Graph: IRENA, GWEC, WNA, GEM, CC BY
By Andrew Blakers in the Conversation May 12, 2023
Last year, the world built more new solar capacity than every other power source combined.
Solar is now growing much faster than any other energy technology in history. How fast? Fast enough to completely displace fossil fuels from the entire global economy before 2050.
The rise and rise of cheap solar is our best hope for rapidly mitigating climate change.
Total solar capacity tipped over 1 terawatt (1,000 gigawatts) for the first time last year. The sector is growing at around 20% a year. If this continues, we’ll hit 6 terawatts around 2031. In capacity terms, that would be larger than the combined total of coal, gas, nuclear and hydro.
Fewer and fewer new fossil fuel power stations are now being built. As the rest of the global fleet age, most will retire by mid-century.
Australia is finding the path
It might surprise you to learn that Australia is a global renewable energy pathfinder. Most solar panels use Australian-developed PERC technology, for instance.
All the leading countries for per capita solar and wind generation are in Europe – except Australia. In Australia, 99% of new generation capacity is now solar and wind because it is cheap.
But unlike European countries, Australia cannot share electricity across national boundaries.
Instead, we have to cope with rapidly increasing levels of solar and wind by sharing it across state boundaries. This is proving to be relatively straightforward. Solar and wind have reached a share of 31% of the national electricity market, while the grid remains stable.
Already, three states or territories are at very high penetration of renewables. The ACT has built or bought enough renewables to cover 100% of its use. Tasmania, too, is at 100% renewable power, thanks to hydro and wind, and is aiming to double this to export to other states. And South Australia will soon become the world’s first gigawatt-scale grid to run on renewables. Currently, it’s sourcing around 70% of its power from solar and wind.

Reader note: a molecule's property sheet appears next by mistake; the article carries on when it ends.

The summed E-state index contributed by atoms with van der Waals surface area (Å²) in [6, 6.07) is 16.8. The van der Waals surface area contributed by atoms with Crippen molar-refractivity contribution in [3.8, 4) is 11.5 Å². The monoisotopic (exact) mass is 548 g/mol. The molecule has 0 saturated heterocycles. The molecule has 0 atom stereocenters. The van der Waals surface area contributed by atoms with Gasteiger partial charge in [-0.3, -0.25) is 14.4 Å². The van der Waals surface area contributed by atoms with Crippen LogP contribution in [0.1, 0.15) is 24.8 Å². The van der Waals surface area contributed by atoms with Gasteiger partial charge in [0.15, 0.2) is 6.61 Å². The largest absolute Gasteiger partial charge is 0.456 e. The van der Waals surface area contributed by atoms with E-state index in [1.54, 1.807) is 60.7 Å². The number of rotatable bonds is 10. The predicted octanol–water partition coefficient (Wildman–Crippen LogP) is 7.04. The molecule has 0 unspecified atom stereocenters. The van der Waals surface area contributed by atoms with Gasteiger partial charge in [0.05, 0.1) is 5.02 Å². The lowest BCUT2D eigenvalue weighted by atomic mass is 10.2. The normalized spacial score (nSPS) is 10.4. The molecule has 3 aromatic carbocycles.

This matters because of Australia’s location. Like 80% of the world’s population, we live at low to moderate latitudes where there is plentiful sunshine, even in winter. That means the methods we pioneer or test can be readily adopted by nearly everyone else.
Where will the era of ubiquitous solar take us?
Solar capacity has been growing at 20% a year for decades.
Elimination of fossil fuels from the global economy is straightforward: electrify everything using clean electricity from solar and wind. This includes:
- electric vehicles replacing conventional vehicles
- electric heat pumps replacing gas space and water heaters in homes and businesses
- electric furnaces replacing gas burners in factories
- electrolysis of water producing green hydrogen for the chemical industry, allowing for clean production of ammonia, metals, plastics and synthetic aviation fuel.
To run our homes, industries and vehicles with electricity, we’ll need to double electricity production. Why not more? Because electricity is usually much more efficient at producing an energy outcome. For example, 85% of the petrol you put into your car is wasted as heat.
In countries with a significant chemical industry, electricity production might need to triple.
If these trends continue, by mid-century we will be in a very different – and better – energy world.